Re Mitt Romney’s claim that Presidents require business experience:
Presidents with NO business experience:
Franklin Delano Roosevelt
Harry Truman (“a failed haberdasher”)
John Fitzgerald Kennedy
Lyndon Baines Johnson
William Jefferson Clinton
Ulysses S. Grant
Ronald Reagan, unless you count shilling for GE
Presidents with business experience::
George W. Bush, MBA
Oh and Abraham Lincoln (R) was a Â lawyer (re Clint Eastwood’s disparagement of lawyer Presidents)
10 thoughts on “Presidents and business experience”
I mean, I’m totally in sympathy with your thrust here, but your lists are not accurate.
Other Presidents with business experience include the failed haberdasher Harry Truman and the failed farmer and tanner U. S. Grant. And that’s off the top of my head, and it’s not counting the quite significant business interests of LBJ.
You could argue that it’s not fair to put these failed businesspeople with more successful ones – but Dubya was an epic failure in business, destroying vast amounts of investment everywhere he touched; he was just able to use his connections to repeatedly get bailed out by his daddy’s friends, and later to hitch a ride with a massive misuse of eminent domain and taxpayer funds to get wealthy as a “private businessman” effectively at the public teat. If viewed honestly, a much worse record than being a failed haberdasher.
Dubya’s father was famously described (by Ann Richards?) of having been born on third base and thought he had hit a triple. Dubya was also born on third, but was thrown out trying to steal second.
Sorry I didn’t think I had to spell this out. Romney’s claim was black and white and so even a list with some play in it makes the point, as your own comment indicates. Neither Truman nor Grant nor LBJ or their backers would ever have touted their business experience as the key to their leadership, and Johnson would never have claimed to have been a business manager. His quote re Business is fundamentally different from government as evidenced by any article on corporate strategy — which is about sustainable private advantage and about getting out of unprofitable business segments. Government shouldn’t just write off citizens as too hard to serve or problems as too difficult. The fact that someone is good at working the angles for personal gain within a given business system does not mean he or she has any expertise about what kind of regulatory system should exist. When LBJ tried to defend President Kennedy’s advisers (some of whom had significant business experience, Sam Rayburn famously said that he wished they had run for Sheriff just once. Economic management requires different intellectual understanding from business success, and governing requires different skills than business of any sort.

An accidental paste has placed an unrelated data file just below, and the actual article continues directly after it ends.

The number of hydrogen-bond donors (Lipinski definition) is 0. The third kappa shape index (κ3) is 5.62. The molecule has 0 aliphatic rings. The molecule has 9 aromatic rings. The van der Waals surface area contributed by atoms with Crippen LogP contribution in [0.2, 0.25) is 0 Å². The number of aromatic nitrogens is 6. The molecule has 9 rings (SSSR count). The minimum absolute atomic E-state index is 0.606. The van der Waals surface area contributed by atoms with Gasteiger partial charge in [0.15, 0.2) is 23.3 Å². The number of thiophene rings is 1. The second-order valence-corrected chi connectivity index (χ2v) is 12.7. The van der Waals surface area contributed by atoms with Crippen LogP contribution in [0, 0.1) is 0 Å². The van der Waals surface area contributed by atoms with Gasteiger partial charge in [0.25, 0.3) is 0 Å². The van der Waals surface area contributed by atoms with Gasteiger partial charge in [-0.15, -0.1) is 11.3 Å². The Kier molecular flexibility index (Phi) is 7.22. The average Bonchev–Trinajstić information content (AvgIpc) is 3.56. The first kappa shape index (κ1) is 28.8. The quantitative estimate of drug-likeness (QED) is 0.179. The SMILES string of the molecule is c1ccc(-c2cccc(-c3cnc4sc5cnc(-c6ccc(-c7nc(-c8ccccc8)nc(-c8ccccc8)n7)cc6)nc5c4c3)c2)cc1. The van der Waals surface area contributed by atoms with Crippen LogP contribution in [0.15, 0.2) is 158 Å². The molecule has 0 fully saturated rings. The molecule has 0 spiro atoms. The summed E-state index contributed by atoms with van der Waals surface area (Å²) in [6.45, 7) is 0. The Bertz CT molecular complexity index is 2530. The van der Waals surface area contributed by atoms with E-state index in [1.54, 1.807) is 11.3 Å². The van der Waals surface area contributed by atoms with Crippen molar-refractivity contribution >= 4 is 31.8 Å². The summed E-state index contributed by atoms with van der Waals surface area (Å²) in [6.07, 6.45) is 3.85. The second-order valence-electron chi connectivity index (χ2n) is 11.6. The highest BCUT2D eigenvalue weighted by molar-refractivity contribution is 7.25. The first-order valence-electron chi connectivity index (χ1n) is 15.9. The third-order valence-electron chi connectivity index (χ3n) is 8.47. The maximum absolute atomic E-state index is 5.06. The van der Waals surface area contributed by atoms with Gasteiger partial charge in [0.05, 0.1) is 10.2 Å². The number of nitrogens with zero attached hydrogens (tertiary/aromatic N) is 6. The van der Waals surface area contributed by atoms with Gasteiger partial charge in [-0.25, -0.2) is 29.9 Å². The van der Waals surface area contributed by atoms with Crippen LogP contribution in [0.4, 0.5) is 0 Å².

“How had Romney scored such a favorable deal at the FDIC’s expense? It didn’t hurt that he had close ties to the agency â€“ the kind of “crony capitalism” he now decries. A month before he closed the 1991 loan agreement, Romney promoted a former FDIC bank examiner to become a senior executive at Bain. He also had pull at the top: FDIC chairman Bill Seidman, who had served as finance chair for Romney’s father when he ran for president in 1968.”
Read more: http://www.rollingstone.com/politics/news/the-federal-bailout-that-saved-mitt-romney-20120829#ixzz256HE0Wdn
FDR did dabble in investments in the 1920s, but mostly losing ventures. His biographer Conrad Black reckons that for a political genius, he was less than mediocre as an investor.
Roosevelt’s outstanding business success was to buy a Hotel and Spa at Warm Springs, Georgia and turn it into a polio treatment centre. I am not sure if it was run for profit though – it was administered as a trust.
Grant had considerable business experience, both as a teenager (mostly successful, although he hated the leather tanning work he did) and with his brother between the Mexican and Civil Wars (not overly successful IIRC).
Robert Dallek reckons LBJ was a brilliant entrepreneur. He was heavily invested in radio and TV, even in the 1950s. Those investments made him a fortune. LBY being LBJ, he used his political connections to further his business interests.
But the main point is that many great Presidents have been poor businessmen, or not been businessmen at all. On the other hand, some successful businessmen have been poor Presidents.
Jimmmy Carter had quite a lot of business experience on his peanut farm.
TR ran his own ranch for a while, which ought to count as business experience of some sort.
Interesting that both Bush’s and Hoover’s business was *resource extraction*—an industry with a uniquely zero-sum view of where wealth comes from.
As an aside, Hoover wrote a book entitled “Principles of Mining” (free on Gutenberg.org) with a jaw-droppingly racist chapter about how to hire, deploy, and supervise a nonwhite labor force.
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